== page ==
Either way, the Republicans have clearly broken with the notion endorsed by the Unsavory UN and the Democratic Party that Israel illegally occupies Palestinian Land, and will advance a peace proposal on such basis.


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Nicholas Kristof’s “Arab Land”

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The Israeli Peace Process versus the Palestinian Divorce Proceedings

“Settlements” Crossing the Line

Anti-“Settlements” is Anti-Semitism

Names and Narrative: It is Called ‘Area C’

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Israel Has Much Higher Claims to The West Bank Than Golan Heights

On March 21, 2019, US President Donald Trump said that it was time to recognize Israel’s sovereignty over the Golan Heights. The nature of the timing was viewed by cynics as a nod to help Israeli Prime Minister Benjamin Netanyahu win the election happening in a couple of weeks. For people who understand the nature of the strategic security need for the Golan, the timing had much more to do with the ending of the eight-year civil war in Syria and the rapidly expanding deployment of Iranian forces into Syria. An Iranian-Syrian axis in the Golan Heights would certainly lead to a war with Israel which would kill tens of thousands of people, conservatively.

While there was certainly some benefit politically to Netanyahu for the gesture, the rationale for Israel’s control of the plateau is definitely about security. But the arguments applied to the Golan are relatively weak compared to all of the reasons Israel should have sovereignty over the “West Bank.”

History

Jews lived in the Golan Heights for thousands of years. The ancient Kingdom of Israel occupied most of southern Lebanon and Syria and dozens of synagogues over 1000 years old can be found in the area. But most Jews did not live in that area, certainly compared to the West Bank, over the past 100 years.

Religion

There are no particularly important religious sites for Jews in the Golan. However, almost all of the sacred sites for Jews are located in the “West Bank,” which the Jordanians seized in 1949 including Jerusalem, the Cave of the Jewish Patriarchs in Hebron, Rachel’s Tomb in Bethlehem and Joseph’s Tomb in Nablus/Shechem.

Legal

When the global powers opted to divide the Ottoman Empire after World War I, they set some arbitrary lines. The French took the mandates of Lebanon and Syria and the British took Palestine. While the Syrians wanted control of all of Palestine, the global powers allotted Syria the Golan Heights, and Syria controlled the area until Israel attacked it in a preemptive defensive war in 1967.

The situation could not be more different regarding the “West Bank.” That area has always been a core part of the Jewish holy land for thousands of years. It was set as an integral part of the Jewish Homeland in international law in 1920 and 1922, specifically stating that no person should be denied the right to live there based on their religion.

The Jordanian army seized the land of Palestine and annexed it in 1949, contrary to all international laws, and evicted all of the Jewish inhabitants. The Jordanians then attacked Israel again in 1967 and lost the land for which they never had any rights.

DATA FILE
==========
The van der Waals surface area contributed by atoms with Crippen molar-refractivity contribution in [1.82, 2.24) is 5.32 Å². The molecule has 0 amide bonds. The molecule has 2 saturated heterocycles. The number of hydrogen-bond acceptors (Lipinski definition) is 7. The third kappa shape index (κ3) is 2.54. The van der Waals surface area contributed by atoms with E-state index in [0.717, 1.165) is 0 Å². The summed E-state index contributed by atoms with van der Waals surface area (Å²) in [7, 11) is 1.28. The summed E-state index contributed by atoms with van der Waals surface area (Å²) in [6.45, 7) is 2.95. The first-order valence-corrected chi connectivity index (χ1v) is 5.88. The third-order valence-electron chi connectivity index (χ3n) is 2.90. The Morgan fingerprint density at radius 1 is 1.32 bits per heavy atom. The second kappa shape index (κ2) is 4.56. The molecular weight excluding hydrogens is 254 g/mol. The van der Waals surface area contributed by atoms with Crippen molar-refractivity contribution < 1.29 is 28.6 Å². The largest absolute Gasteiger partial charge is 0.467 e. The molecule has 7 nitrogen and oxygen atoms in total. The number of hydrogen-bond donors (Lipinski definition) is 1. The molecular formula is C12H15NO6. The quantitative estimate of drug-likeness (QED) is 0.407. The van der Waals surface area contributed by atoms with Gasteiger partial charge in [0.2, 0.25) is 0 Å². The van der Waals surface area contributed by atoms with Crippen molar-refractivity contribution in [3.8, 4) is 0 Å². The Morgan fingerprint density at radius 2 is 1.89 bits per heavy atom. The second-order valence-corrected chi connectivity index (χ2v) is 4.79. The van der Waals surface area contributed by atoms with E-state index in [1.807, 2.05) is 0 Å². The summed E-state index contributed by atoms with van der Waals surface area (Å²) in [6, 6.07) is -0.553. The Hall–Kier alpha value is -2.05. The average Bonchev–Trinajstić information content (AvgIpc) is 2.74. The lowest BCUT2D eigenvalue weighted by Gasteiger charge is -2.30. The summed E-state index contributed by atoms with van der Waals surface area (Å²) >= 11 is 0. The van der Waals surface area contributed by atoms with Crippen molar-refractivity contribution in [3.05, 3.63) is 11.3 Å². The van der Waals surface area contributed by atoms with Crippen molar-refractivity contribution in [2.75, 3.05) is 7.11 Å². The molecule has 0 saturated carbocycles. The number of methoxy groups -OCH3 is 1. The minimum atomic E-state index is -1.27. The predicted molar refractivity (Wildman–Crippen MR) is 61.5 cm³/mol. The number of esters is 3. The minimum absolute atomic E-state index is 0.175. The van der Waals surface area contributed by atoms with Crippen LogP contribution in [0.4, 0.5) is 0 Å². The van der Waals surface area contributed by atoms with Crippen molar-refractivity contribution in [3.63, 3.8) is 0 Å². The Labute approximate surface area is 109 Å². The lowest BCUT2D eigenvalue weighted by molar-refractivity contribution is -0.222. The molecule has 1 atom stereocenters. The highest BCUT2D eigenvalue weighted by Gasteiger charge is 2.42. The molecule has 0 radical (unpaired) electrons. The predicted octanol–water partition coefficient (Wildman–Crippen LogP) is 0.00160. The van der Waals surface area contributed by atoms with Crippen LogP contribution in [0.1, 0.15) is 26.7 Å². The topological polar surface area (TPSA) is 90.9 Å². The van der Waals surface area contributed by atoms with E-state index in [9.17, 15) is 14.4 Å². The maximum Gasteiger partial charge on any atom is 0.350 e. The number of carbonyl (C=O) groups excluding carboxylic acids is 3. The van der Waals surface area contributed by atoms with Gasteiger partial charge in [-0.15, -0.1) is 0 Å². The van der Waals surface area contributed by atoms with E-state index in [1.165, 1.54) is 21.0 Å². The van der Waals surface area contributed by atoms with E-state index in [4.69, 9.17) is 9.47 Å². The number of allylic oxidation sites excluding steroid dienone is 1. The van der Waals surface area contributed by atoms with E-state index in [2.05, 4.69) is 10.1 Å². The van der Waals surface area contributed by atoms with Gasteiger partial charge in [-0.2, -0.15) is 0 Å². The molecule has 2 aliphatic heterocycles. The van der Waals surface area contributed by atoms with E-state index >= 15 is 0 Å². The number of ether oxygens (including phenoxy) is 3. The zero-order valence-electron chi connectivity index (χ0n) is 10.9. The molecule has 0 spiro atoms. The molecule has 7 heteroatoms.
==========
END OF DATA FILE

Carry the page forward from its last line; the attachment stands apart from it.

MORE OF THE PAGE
Security

The security situation in the Golan is extraordinary, due both to the height and reach of the area which can cover all of northern Israel, as well as the military operation of an Iranian-Syrian pact.

But the security situation from the West Bank is also severe. The spine of the western West Bank is very high and overlooks all of Israel’s major population centers and airport. The miles of borders dwarf the size of borders in the Golan and Gaza.


The contrast between the Golan Heights and the West Bank is striking:

  • Original rights: Syria was allotted the Golan Heights roughly 100 years ago, while the West Bank was allotted to the Jewish homeland at the same time.
  • Rights of holder: Israel took the Golan from Syria which had rights to the land, while Israel took the West Bank from Jordan which had NO RIGHTS to the land.
  • Method of acquisition: Israel took the Golan in a preemptive attack, and took the West Bank in a DEFENSIVE ATTACK.
  • History/connection: While Israel has a connection to the Golan Heights, it pales compared to the eternal connection to the “West Bank” and Jerusalem.

It was President Barack Obama who saw the Israeli-Arab Conflict as one based purely on security. If he were president today and saw Iran embedding itself into Syria, he might have sought to help secure Israel’s rights and defenses in the Golan, just as Trump announced.

But Trump sees the Jewish State from more than just a security or political standpoint. As he appreciates the long history, deep religious connection and legal rights of Israel to the West Bank, one must foresee Trump embracing Israel’s annexation of that region as well.


Related First.One.Through articles:

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I call BS: You Never Recognized Jerusalem as Israel’s Capital

The Many Lies of Jimmy Carter

Obama’s “Palestinian Land”

Israel was never a British Colony; Judea and Samaria are not Israeli Colonies

Maybe Truman Should Not Have Recognized Israel

The US Recognizes Israel’s Reality

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Maybe Truman Should Not Have Recognized Israel